Ronan Farrow is reporting on allegations about CBS chairman Leslie Moonves.
In the ongoing story of sleazy elites, Ronan Farrow is reportedly about to publish information about CBS chairman Leslie Moonves. We don’t yet know if these allegations are as serious as the ones Farrow made against Harvey Weinstein nor if the evidence is as substantial.
The Hollywood Reporter claims, “Leslie Moonves Accused of Sexual Misconduct in Ronan Farrow Exposé.”
A spokesperson for The New Yorker says, “We don’t comment on pieces we haven’t published.” Sources with knowledge of the article say it delves into the broader culture at CBS and will publish later today on the magazine’s website.
CBS said that it is investigating the claims made against Moonves. “All allegations of personal misconduct are to be taken seriously,” the network stated. “The Independent Directors of CBS have committed to investigating claims that violate the Company’s clear policies in that regard. Upon the conclusion of that investigation, which involves recently reported allegations that go back several decades, the Board will promptly review the findings and take appropriate action.”
CBS added: “The timing of this report comes in the midst of the Company’s very public legal dispute. While that litigation process continues, the CBS management team has the full support of the independent board members. Along with that team, we will continue to focus on creating value for our shareowners.”
The allegations are said in part to involve instances of unwanted kissing and touching that occurred more than 20 years ago, as well as numerous claims that occurred more recently.
Moonves […] has been married to CBS personality Julie Chen since 2004.
We can only wonder if one reason Farrow got his information is because some want to oust him out of the company. In this article going into detail about the merger, the Hollywood Reporter tells us about Moonves’ multi-million-dollar income and the kind of power he wields:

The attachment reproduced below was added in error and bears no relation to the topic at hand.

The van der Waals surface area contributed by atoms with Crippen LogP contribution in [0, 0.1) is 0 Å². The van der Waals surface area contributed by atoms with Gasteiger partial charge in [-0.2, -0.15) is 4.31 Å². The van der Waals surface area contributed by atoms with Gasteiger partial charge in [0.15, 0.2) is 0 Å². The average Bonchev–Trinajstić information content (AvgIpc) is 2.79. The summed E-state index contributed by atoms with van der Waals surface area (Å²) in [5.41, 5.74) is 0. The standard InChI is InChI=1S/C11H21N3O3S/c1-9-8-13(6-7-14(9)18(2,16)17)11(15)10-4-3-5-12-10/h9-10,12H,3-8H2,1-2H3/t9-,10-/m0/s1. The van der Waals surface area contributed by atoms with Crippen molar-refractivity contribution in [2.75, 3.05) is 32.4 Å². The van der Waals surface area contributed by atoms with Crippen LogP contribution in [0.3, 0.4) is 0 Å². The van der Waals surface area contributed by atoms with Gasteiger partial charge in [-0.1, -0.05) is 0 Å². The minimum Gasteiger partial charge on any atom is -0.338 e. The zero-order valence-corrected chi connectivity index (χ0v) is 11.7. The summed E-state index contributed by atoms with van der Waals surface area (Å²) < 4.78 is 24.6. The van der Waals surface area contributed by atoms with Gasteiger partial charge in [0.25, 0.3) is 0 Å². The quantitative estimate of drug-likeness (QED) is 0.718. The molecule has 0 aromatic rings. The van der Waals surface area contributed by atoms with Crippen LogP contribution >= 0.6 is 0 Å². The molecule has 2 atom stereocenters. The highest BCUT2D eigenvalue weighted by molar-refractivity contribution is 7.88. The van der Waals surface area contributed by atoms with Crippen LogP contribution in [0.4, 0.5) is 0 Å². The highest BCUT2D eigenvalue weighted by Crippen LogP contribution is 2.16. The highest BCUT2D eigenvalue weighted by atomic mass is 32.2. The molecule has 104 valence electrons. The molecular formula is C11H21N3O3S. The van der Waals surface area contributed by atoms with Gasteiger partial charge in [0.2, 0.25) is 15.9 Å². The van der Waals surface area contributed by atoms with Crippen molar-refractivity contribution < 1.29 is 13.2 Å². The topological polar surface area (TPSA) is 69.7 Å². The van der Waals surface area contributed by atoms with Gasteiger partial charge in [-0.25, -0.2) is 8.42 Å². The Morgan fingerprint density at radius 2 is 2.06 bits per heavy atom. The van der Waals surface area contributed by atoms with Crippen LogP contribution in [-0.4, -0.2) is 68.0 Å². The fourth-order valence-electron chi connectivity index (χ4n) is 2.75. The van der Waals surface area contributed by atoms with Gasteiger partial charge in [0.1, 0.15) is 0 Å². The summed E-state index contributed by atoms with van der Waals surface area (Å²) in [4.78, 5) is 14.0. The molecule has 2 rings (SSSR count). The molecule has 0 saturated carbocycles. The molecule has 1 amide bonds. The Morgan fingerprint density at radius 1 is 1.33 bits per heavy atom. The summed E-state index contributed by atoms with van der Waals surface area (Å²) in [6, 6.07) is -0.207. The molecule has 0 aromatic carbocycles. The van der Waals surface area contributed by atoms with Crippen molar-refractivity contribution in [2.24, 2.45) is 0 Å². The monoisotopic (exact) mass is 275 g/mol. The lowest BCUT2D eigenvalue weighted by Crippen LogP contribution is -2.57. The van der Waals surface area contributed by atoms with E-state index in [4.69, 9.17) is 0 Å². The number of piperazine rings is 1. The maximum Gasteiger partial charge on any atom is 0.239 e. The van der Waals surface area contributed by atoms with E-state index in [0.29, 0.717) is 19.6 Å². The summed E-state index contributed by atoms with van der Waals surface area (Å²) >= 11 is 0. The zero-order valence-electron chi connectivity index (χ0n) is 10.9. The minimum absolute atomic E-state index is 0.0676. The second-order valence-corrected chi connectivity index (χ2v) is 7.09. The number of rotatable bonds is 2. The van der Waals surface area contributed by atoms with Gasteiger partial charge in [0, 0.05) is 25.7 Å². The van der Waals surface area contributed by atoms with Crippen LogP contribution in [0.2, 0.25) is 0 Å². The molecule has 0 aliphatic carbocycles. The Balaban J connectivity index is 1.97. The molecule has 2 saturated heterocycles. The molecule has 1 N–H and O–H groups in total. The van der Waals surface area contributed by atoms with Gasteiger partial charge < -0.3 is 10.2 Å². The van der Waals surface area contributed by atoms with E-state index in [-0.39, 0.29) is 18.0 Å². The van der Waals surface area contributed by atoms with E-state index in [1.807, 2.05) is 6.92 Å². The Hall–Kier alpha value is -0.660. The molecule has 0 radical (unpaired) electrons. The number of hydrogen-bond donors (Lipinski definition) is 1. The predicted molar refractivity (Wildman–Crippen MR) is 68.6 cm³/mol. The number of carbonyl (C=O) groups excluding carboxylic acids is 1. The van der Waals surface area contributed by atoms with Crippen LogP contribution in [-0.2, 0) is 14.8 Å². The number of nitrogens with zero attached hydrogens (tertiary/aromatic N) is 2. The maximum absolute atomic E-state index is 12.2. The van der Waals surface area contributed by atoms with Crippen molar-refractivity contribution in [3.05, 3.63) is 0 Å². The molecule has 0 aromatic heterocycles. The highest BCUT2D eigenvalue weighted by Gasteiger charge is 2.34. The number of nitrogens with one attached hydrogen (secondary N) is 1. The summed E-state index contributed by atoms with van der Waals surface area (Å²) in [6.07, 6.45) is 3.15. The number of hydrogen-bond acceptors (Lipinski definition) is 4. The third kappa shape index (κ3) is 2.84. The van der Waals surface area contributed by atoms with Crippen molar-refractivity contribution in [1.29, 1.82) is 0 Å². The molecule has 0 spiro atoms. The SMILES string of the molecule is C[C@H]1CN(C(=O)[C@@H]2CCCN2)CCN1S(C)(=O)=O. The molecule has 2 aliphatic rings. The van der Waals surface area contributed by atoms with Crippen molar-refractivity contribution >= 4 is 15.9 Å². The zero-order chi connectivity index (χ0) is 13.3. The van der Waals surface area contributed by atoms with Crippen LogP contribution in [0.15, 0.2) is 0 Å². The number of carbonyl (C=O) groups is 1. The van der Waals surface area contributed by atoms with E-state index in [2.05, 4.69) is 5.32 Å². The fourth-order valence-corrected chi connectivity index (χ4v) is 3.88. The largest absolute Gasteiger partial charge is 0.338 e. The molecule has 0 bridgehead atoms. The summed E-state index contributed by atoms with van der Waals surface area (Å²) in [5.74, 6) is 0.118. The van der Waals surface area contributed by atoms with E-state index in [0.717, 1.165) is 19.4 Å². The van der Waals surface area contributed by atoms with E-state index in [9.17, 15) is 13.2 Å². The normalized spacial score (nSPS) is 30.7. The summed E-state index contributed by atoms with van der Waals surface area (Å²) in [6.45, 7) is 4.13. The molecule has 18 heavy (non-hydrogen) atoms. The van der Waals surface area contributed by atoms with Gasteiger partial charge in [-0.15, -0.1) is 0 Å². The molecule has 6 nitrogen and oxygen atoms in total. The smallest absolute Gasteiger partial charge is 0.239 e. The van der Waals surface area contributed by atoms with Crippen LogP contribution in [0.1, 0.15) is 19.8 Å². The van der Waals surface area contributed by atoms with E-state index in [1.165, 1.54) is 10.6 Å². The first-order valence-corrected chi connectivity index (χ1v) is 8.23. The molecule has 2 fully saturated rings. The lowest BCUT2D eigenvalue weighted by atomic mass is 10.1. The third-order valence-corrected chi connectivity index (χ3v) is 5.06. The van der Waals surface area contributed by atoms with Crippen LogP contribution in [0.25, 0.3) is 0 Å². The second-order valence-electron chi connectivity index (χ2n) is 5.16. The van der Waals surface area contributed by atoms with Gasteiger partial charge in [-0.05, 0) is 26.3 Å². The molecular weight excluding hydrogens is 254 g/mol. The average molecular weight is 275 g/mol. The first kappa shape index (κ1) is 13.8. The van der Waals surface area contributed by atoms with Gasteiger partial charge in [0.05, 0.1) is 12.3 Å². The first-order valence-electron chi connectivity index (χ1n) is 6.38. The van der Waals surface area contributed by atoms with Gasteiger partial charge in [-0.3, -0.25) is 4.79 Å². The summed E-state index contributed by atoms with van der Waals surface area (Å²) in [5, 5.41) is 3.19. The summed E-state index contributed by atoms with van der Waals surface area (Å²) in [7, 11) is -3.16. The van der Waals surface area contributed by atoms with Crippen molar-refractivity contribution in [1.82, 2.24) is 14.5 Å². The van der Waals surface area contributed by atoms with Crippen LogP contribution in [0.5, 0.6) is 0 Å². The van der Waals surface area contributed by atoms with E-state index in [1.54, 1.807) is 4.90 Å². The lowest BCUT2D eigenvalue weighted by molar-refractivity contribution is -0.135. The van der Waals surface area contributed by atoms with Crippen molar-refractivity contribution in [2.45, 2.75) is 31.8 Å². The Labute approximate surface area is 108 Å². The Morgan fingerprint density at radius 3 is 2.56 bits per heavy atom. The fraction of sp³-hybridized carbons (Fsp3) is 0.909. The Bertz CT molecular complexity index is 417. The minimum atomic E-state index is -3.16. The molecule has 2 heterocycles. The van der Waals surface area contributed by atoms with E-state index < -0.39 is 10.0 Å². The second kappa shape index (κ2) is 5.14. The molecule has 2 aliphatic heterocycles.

The inconceivable seemed possible after The Wall Street Journal published a Jan. 17 article saying that Redstone was “advocating for new blood” on the CBS board and was “dissatisfied” with succession strategy and “a general lack of long-range strategic planning” at the company. Those were fighting words, and CBS executives could only conclude that the “people familiar with the matter” cited as sources were Redstone surrogates.
The message seemed clear: Redstone, 63, feels it is imperative to move toward merger, and if Moonves, 68, isn’t willing to make it happen, he might be deemed expendable. “The Journal story was a shot across the bow: ‘We’re doing this with or without you,’ ” says one Viacom insider. Anyone with any sense of Moonves knows how staunchly he has guarded his prerogative to run his company free of interference. The strategy of firing across the Moonves bow, a CBS insider retorts, “shows no awareness of how Les is and no awareness of who needs who.” (Spokespersons for Redstone, Viacom and CBS declined to comment.)
Whether Redstone truly is prepared to part ways with Moonves, who is considered by many to be the best creative executive in the business and who received $69.6 million in compensation in 2016, is not yet clear.
It’s hard not to be gleeful at Moonves’ fall.
It’s hard to watch the TMZ people joking about putting Moonves out to pasture without it feeling like a foreshadowing of what’s to come.
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